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Discovering the Faroe Islands

Text by Pietro Ienca

Photo Luigi Chiurchi & Trip in Your Shoes

The Faroe archipelago is an autonomous Danish territory with a population of about 50,000 inhabitants. It could also be addressed as the “land of shepherds and breathtaking landscapes”.

Approaching its islands means getting in touch with a world of its own. Landscapes, people, the ecosystem, all coexist in an amazing balance that makes these lands unique.

Tripinyourshoes is an organization aimed at promoting a new and innovative type of slow tourism, not concerning only the simple visit of a territory, but also its real discovery and understanding. That’s why we decided to specialize in the production of very high quality video and photo material in order to best convey the emotions that each single territory can transmit, in the hope of spreading a greater awareness of how important it is to preserve these places.

The Faroe Islands are famous for their breathtaking landscapes, but among those mountains overlooking the sea people live in close contact with the island’s endemic systems and it’s interesting to study how, over the centuries, they have established binding relationships with them in order to to survive. It is exciting to be able to observe ancient traditions and new customs get in touch in so little space, even if the consequences are not always positive.

These places, like many others in the world, have become tourist attractions, mainly thanks to their unspoiled nature. Unfortunately, this also hides many negative aspects, especially when tourism concentrates massively during certain periods of the year, creating serious imbalances. Precisely for this reason we decided to observe the Faroe islands in their most authentic and “wild” form, far from the tourist season, with the intention of reporting what the true potential of this territory is.

Globalization’s influence has also touched the coasts of this archipelago, causing an important change in the natural rhythms of the inhabitants: the islanders have based sustenance and economy on livestock farms and products of animal origin, especially in the fish sector. Obviously today the diet of these inhabitants has changed, influenced by global rhythms. Most of the products consumed by Faroese come from international markets and this has caused the abandonment of some traditions and customs related to the territories.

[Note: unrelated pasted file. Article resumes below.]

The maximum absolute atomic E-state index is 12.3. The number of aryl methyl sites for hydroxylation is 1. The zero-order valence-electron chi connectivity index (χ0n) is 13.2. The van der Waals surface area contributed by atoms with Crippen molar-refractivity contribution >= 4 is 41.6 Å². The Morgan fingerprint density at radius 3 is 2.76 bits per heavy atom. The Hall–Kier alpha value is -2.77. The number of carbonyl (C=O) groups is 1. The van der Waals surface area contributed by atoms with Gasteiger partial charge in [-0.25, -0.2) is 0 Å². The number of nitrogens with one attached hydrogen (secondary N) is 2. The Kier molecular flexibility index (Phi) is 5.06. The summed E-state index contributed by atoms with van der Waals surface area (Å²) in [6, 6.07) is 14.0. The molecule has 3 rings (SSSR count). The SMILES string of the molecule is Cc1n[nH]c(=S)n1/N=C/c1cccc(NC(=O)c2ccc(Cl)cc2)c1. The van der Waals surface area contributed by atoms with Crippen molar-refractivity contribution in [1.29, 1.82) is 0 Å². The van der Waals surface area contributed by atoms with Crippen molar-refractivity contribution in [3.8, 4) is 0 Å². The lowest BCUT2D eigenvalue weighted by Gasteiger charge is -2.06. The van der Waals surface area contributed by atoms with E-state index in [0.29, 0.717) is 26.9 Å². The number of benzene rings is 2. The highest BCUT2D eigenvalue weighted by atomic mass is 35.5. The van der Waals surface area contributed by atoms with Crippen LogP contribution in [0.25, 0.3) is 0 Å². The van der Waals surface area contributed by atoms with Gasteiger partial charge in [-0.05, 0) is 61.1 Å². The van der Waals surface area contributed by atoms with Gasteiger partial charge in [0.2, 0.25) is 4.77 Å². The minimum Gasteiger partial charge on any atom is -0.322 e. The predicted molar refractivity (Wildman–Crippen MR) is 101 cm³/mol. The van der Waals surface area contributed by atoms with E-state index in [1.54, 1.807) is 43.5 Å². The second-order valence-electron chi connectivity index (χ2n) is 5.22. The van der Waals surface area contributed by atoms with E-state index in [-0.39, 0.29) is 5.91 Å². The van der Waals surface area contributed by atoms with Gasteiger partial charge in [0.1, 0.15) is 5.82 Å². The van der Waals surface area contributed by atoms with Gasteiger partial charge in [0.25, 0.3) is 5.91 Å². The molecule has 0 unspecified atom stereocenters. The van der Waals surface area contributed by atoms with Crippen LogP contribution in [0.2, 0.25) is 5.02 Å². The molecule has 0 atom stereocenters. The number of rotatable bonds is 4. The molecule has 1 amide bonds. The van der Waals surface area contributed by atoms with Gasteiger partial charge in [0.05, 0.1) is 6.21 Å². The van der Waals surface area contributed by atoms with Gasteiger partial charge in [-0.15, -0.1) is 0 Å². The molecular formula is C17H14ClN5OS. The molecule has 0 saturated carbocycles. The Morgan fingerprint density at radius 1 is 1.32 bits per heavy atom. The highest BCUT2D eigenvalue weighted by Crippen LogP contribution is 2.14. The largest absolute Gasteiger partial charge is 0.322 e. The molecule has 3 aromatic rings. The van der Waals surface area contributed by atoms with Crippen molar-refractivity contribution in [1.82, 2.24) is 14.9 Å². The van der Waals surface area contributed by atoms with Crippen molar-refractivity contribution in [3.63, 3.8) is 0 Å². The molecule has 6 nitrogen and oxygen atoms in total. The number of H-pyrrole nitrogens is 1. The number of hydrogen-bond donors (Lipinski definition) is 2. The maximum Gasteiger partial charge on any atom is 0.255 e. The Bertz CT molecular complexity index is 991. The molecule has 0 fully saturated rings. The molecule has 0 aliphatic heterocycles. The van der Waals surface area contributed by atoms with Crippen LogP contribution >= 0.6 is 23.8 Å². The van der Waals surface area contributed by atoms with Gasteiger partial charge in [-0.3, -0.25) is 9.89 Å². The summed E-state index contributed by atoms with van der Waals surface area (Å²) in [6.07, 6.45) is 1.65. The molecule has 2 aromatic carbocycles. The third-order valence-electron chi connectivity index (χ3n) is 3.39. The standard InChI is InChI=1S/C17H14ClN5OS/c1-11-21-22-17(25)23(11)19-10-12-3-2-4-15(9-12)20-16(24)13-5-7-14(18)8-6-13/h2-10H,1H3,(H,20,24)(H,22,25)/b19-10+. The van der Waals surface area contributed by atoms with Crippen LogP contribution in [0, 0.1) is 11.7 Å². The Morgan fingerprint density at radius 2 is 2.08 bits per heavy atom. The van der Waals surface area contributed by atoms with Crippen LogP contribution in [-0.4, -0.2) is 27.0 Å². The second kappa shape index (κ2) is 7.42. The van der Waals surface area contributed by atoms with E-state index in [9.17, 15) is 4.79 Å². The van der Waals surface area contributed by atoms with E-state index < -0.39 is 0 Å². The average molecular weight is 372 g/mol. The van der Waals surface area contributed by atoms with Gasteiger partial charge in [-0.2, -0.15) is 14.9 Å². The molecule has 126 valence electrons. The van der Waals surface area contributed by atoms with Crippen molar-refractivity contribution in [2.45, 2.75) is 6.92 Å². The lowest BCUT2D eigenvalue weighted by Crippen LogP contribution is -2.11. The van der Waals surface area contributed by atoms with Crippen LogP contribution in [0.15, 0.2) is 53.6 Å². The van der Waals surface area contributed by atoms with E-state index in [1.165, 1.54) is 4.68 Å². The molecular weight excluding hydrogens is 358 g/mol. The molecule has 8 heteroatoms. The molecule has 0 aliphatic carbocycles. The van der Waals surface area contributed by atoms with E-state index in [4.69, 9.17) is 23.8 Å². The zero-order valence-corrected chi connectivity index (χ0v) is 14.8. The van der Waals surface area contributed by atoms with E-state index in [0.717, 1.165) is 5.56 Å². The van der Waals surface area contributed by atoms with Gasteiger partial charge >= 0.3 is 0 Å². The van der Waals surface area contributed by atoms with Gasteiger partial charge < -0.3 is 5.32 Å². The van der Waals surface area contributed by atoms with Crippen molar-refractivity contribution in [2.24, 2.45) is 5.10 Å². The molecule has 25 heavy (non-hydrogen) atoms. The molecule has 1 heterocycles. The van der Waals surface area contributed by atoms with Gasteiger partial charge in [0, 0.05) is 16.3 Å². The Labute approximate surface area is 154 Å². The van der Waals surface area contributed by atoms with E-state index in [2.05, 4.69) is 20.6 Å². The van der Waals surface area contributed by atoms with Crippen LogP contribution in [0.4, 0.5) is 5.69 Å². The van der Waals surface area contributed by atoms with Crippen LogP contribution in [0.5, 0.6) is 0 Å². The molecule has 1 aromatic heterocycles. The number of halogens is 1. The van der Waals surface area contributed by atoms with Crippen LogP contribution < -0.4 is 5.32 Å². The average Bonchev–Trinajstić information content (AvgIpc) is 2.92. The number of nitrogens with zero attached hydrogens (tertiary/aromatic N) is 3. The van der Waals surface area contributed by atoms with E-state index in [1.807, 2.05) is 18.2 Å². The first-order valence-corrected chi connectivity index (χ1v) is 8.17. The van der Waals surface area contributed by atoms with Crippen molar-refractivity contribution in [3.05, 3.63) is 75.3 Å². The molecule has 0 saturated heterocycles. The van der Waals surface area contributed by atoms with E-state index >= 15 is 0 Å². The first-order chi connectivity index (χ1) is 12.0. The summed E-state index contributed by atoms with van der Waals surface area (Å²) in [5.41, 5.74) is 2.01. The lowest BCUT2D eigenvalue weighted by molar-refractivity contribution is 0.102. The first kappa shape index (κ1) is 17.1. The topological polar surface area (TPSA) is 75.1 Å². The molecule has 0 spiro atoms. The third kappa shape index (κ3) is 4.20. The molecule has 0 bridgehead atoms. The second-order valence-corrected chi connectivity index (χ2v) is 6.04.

But not all is lost: in response to this “crumbling”, a community linked to the world of Slow Food has committed itself to safeguarding and preserving the products of the islands. At the same time, the inhabitants are testing some innovative agricultural methods, followed by a project, the Veltan Project, which could guarantee an important step forward for the inhabitants of these islands up to reaching independence and the return of some ancient balances.

Sunduroy is the southernmost among the 18 islands of the archipelago. It is probably the island that struck us the most: it has a “milder” climate thanks to its position and greater wealth, especially regarding the gastronomic culture. In Sunduroy we had the opportunity to go hiking on a trail that crosses the island from north to south which gave us the opportunity to appreciate that land in all its beauty.

In the northern islands the climate becomes more rigid and is characterized by strong cold winds that can cause sudden climatic changes, an aspect to take into consideration especially if you’re hiking. There we explored Slaeteranditur, the highest mountain in the archipelago, with its 900m high, from which we could see the typical Nordic landscapes of these areas that always hide a certain magic, especially from this point of view. Still in this area, we climbed another mountain, Tjornuvik-Saksun, 500-600m high; there we visited one of the rare rustic and ancient villages of these islands.

In this area, we were accompanied by a local guide, Johannush of Vagar, a 30 year old guy who works for the tourism development of the Faroe islands. We embarked with him on a journey through the traditions of the place, starting from the famous flocks of Faroese sheep. These sheep are mainly used for their meat and wool. During our excursions, we had the opportunity to help finding a mutton that had been freed for the period of reproduction, pushing it with our drone to return to the valley and with the rest of the flock, avoiding the mutton to get lost and die because of the cold. Another important tradition, now less practiced, is the capture of the Fulgur, a type of bird of the albatross family that nests on the coasts of the islands. This particular technique involves the use of a large screen, a particular speed and a certain ability to stay in balance. The Faroese coasts, as well as the hinterland, are home to a large number of bird species, making the islands an excellent destination for ornithology enthusiasts.

We will never forget how rich in nature such a limited space can be. The emotions and experiences lived on the Faroe islands were unique, also thanks to its inhabitants, who although at first they may seem a little cold, over time reveal a strong convivial spirit fueled by a great love for the land they live in.

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